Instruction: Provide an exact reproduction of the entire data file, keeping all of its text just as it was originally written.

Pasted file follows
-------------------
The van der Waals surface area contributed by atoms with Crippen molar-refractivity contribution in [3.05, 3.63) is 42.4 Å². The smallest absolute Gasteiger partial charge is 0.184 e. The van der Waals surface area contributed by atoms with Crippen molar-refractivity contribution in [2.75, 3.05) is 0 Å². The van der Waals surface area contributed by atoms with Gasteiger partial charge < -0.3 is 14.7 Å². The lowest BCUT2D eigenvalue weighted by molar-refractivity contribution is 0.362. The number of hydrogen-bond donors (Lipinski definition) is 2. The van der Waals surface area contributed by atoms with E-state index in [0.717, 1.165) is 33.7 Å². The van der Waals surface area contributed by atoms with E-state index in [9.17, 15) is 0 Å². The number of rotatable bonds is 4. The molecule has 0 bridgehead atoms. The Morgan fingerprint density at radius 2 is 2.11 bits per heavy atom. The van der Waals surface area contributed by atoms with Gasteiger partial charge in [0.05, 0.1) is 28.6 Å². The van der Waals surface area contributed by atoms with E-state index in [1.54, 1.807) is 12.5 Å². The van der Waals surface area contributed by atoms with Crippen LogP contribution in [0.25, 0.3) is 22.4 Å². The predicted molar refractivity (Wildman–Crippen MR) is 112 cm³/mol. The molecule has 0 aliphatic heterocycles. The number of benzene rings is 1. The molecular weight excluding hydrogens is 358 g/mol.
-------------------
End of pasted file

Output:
The van der Waals surface area contributed by atoms with Crippen molar-refractivity contribution in [3.05, 3.63) is 42.4 Å². The smallest absolute Gasteiger partial charge is 0.184 e. The van der Waals surface area contributed by atoms with Crippen molar-refractivity contribution in [2.75, 3.05) is 0 Å². The van der Waals surface area contributed by atoms with Gasteiger partial charge < -0.3 is 14.7 Å². The lowest BCUT2D eigenvalue weighted by molar-refractivity contribution is 0.362. The number of hydrogen-bond donors (Lipinski definition) is 2. The van der Waals surface area contributed by atoms with E-state index in [0.717, 1.165) is 33.7 Å². The van der Waals surface area contributed by atoms with E-state index in [9.17, 15) is 0 Å². The number of rotatable bonds is 4. The molecule has 0 bridgehead atoms. The Morgan fingerprint density at radius 2 is 2.11 bits per heavy atom. The van der Waals surface area contributed by atoms with Gasteiger partial charge in [0.05, 0.1) is 28.6 Å². The van der Waals surface area contributed by atoms with E-state index in [1.54, 1.807) is 12.5 Å². The van der Waals surface area contributed by atoms with Crippen LogP contribution in [0.25, 0.3) is 22.4 Å². The predicted molar refractivity (Wildman–Crippen MR) is 112 cm³/mol. The molecule has 0 aliphatic heterocycles. The number of benzene rings is 1. The molecular weight excluding hydrogens is 358 g/mol.